A brand is the set of expectations, memories, stories and relationships that, taken together, account for a consumer’s decision to choose one product or service over another. If the consumer (whether it’s a business, a buyer, a voter or a donor) doesn’t pay a premium, make a selection or spread the word, then no brand value exists for that consumer. 

Therefore a brand is a promise, a pledge of trust. Without the buyer’s willingness to believe in the delivery of that promise, the brand is irrelevant. So confidence in the minds of consumers is essential.

But so is confidence in the mind of the marketer.

Confident brands lead from a position of authority. They take risks. They don’t need to over-explain or hard-sell their customers. Options are abundant. This is a brand playing offense.

We can easily sense the brand that lacks confidence, that sadly has lost–or never had–its mojo.

Unconfident brands are defensive. They cast too wide a net for customers. They compete too heavily on price. Their advertising lacks focus and nuance and instead is characterized by shouting and bludgeoning. They default to one size fits all marketing.

The real tragedy is that what flailing brands need the most is precisely what they lack. Without the confidence to face the realities of their situation and to take the bold actions to get on a path to prosperity, their ultimate fate is sealed.

JC Penney: The way, way back (Part 1: The challenge)

Yesterday JC Penney reported its first quarterly same store sales increase in more than 2 years.

Given the free fall the company found itself in during the Ron Johnson era, this news provides a measure of hope. After all, there can be no ascent from a dive without passing through stabilization. And even though the gain was paltry–about 2%–it came during a period of consumer ennui, crappy weather and intense sales promotion throughout the industry. Later this month, when Penney’s reports quarterly earnings, we’ll get a clearer picture of the toll aggressive discounting took on margins.

Unlike some doom-sayers on Wall Street, I am cautiously optimistic about Penney’s near-term. Product assortments are improving, which bodes well for continued top-line growth. While the company still has a bit more work to clear all of Johnson’s merchandise debacles, I expect improving margins as the company better matches inventory to consumer demand. A return to more typical promotional marketing has Penney’s back in the competitive mix. E-commerce improvements are starting to make meaningful contributions. 

But of course better is not the same as good.

First of all, we should not lose sight of the fact that even before Johnson’s messianic arrival, JCP was struggling. Despite many attempts to re-invent itself, they remained a middling performer at best, stuck in neutral, in a moderate department store sector that continues to shrink. A transformation was, in fact, needed. Just not the one Johnson and team inflicted upon them.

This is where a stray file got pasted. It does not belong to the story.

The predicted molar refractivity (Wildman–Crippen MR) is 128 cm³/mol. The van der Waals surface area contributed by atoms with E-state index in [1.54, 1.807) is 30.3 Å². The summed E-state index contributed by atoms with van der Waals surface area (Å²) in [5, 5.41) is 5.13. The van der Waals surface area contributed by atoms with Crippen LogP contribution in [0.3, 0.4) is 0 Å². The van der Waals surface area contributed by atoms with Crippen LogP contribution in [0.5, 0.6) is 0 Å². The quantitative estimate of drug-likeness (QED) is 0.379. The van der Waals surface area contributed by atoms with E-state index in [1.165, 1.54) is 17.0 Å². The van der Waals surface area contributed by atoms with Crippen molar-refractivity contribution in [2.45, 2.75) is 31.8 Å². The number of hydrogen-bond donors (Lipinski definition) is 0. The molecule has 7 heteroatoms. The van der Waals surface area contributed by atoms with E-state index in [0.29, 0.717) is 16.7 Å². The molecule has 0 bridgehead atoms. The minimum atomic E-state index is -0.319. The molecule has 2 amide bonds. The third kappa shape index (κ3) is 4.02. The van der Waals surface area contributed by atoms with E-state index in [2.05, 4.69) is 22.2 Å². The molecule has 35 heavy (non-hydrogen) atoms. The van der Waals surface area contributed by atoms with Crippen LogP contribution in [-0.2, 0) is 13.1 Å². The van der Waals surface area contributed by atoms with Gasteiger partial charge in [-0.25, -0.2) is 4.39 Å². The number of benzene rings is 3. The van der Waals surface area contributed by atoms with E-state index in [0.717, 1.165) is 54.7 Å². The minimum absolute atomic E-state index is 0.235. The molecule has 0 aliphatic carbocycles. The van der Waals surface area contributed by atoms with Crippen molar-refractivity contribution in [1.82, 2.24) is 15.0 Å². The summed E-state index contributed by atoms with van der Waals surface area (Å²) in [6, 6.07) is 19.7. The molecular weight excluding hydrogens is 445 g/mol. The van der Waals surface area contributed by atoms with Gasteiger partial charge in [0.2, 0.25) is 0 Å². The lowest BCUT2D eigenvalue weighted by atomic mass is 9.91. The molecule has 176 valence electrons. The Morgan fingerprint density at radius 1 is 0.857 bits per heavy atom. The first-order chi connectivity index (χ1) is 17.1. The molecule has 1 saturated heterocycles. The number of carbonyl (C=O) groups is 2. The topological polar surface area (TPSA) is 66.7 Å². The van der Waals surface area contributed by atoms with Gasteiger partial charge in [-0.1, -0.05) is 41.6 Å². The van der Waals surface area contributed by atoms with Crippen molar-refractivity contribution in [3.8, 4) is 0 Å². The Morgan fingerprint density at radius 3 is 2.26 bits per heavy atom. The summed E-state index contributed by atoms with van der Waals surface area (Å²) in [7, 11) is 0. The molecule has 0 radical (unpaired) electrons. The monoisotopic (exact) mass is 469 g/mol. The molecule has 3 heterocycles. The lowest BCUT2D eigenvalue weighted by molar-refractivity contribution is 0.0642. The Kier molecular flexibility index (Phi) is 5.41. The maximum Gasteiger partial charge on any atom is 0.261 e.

Second, during the past 2 years Penney’s has lost roughly 1/3 of its sales. That means they need to increase revenue by well over 40% just to get back to where they were in the pre-Johnson, more than a bit mediocre, days.

Retail is still largely a high fixed cost business, and even with some additional pruning in real estate and a shift to more e-commerce, there is simply no way to earn an adequate return without dramatically improved brick and mortar sales productivity. And of course they must accomplish this in an environment of lackluster consumer spending and intense battles for market share. Though, Sears’ slow slide into oblivion should be the gift that keeps on giving.

To be sure, there is much of the proverbial low hanging fruit to be picked. Basics of execution were lost during the past two years. The Johnson merchandise and marketing strategy showed a poisonous contempt for Penney’s core customer. New product concepts were rolled out that were dead on arrival, creating many pockets of incredibly low sales productivity (I’m looking at you Bodum!). The increasingly critical digital channel was left  twisting in the wind. 

Addressing many of these glaring gaps should come fairly easily and quickly. Crafting a winning, long-term strategy is a totally different challenge.

Coming in Part 2: The action plan


In the first decade of e-commerce’s ascension, with rare exception, the consumer was sitting in their home or office using a desktop computer to do their online shopping. It was a completely virtual experience where the advantages were clear: 24/7 access, wider selection, often lower pricing and so on. So were the disadvantages: inability to try on the product, no instant gratification, no sales help, etc.

Even as e-commerce began to chip away at brick & mortar stores’ dominance, the physical retail experience stayed basically the same. To reap the advantages of in-store shopping you had to travel to the store. Once there, if you wanted product information you had to track down a sales associate and hope that he or she knew what they were talking about. What you could buy had to be in-stock in that particular location. And when you wanted to buy something, you went to a sales register at the front of the store or located in a merchandise department.